Moon Wind Questions & Answers

Hi Everyone!! This article will share Moon Wind Questions & Answers.

This poem is written by Ted Hughes. In my previous posts, I have shared the questions and answers of Light in the Night, No Poem by Thomas Hood and Black Beauty so, make sure to check these posts as well.

Moon Wind Questions & Answers

Question 1: How do things get blown about on the moon if there is no wind?

Answer: For the poet, things on the moon get blown about because of the utter stillness of the moon. Everything is weightless on the moon, and it is airless, however, the poem is sheer fantasy so anything can happen.

Question 2: When the moon-wind begins to blow, some strange things happen. Make a list of all the unlikely things that take place on the moon.

Answer: The unlikely things that take place on the moon are:

  • A squall of hens and cabbages knocks you off your feet.
  • A tearing twisting sheet of pond clouts you with a frog.
  • A camp of caravans squawks.
  • A ferris wheel bounds along the skyline.

Question 3: Which words does the poet use to describe the following or the movement they make?

i. Candle (flame)

Answer: The candle shivers out. Normally, we would say ‘flicker’, but shiver is just as good a word. Its use is odd in that shiver is not associated with heat but with cold; here, if the candle ‘shivers out’ we feel the cold even more.

ii. Giant marquee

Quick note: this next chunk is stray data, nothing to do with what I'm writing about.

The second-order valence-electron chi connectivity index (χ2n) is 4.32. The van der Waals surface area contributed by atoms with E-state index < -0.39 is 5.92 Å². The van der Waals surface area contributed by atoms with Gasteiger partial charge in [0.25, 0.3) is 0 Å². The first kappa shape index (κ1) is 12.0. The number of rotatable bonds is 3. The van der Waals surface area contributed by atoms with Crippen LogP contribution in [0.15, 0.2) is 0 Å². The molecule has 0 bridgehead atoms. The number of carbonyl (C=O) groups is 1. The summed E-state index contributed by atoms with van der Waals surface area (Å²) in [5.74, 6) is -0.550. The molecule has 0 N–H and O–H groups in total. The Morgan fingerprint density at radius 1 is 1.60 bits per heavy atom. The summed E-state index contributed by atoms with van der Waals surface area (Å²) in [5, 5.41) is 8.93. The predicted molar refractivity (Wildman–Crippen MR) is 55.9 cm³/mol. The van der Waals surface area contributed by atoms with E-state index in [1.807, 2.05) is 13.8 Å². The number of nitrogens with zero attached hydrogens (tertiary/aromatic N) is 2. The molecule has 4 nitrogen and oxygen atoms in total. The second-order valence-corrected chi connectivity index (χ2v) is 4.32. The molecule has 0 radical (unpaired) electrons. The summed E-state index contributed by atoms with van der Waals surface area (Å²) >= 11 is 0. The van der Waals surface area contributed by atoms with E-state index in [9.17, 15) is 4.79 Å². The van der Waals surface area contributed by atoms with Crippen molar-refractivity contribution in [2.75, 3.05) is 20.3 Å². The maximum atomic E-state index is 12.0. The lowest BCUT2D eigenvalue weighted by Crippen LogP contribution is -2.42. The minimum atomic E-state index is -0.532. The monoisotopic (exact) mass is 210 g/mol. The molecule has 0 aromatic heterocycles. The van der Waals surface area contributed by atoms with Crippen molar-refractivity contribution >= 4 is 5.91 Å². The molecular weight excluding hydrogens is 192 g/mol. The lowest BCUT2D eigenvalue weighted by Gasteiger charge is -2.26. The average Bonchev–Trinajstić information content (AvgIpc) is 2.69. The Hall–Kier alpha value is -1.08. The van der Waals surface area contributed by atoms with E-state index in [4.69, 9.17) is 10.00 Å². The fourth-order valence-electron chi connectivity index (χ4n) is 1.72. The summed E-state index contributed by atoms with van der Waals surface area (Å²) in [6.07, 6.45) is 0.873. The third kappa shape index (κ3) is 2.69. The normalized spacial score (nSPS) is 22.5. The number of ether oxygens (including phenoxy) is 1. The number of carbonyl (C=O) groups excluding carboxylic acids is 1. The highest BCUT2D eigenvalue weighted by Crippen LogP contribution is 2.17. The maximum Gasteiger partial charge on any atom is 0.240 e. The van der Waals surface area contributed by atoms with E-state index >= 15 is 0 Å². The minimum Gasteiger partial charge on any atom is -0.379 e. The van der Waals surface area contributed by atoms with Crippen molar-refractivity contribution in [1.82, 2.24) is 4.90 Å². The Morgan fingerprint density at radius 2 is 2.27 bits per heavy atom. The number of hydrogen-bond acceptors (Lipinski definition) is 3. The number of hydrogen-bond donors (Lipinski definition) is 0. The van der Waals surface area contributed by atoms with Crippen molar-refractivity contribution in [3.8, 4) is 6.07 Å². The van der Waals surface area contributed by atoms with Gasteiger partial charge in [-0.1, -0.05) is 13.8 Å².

Answer: Booms and flounders like a swan at sea. We have sound (booms) and movement here. The image of a swan (a large bird, like the large marquee) floundering in the sea is apt. The swan is normally serene (on a placid body of water) but ungainly when not in its usual environment.

iii. Hens and cabbages

Answer: A squall… knocks you off your feet. These are then flying haphazardly (squall) and at some speed. An image akin to ‘raining cats and dogs’; one would know too well if one is hit by these flying objects.

iv. Pond, caravans

Answer: Tearing twisting sheet… Clouts you with a frog. To the eye, a pond looks like a sheet of water. If this sheet were to suddenly fly towards you it would indeed be tearing and twisting; and being clouted by a frog would certainly not only be a surprise but painful as well;

Caravans: suddenly… Squawks and takes off. The caravans, presumably parked in a caravan park, are compared to a flock of birds sitting in a field and then suddenly taking off.

v. Ferris wheel

Answer: Bounds along the skyline… like a somersaulting giraffe. A ferris wheel is large and stands out against the skyline; so does a giraffe. A spinning giraffe, with its long legs sticking out, would indeed look like a ferris wheel with its hanging swings flying in all directions.

Question 4: What is so strange about the idea in the last line of the poem? Can you think of any other expressions of this kind?

Answer: Dead-still means absolutely without movement. Blast means a strong gust of wind. There is a contrast here of opposites. It is rather like saying ‘He is a meat-eating vegetarian’.

Question 5: The rhyme scheme of the poem is abcb. Is this true throughout the poem?

Answer: Yes, this is true. If we consider the first four lines, ‘about’ of the second line and ‘out’ of the fourth lines rhymes.

Question 6: Is there one pair that does not quite rhyme?

Answer: Yes, there is one pair that does not quite rhyme. In stanza 5, off/giraffe is not a perfect rhyme.

So, these were Moon Wind Questions & Answers.

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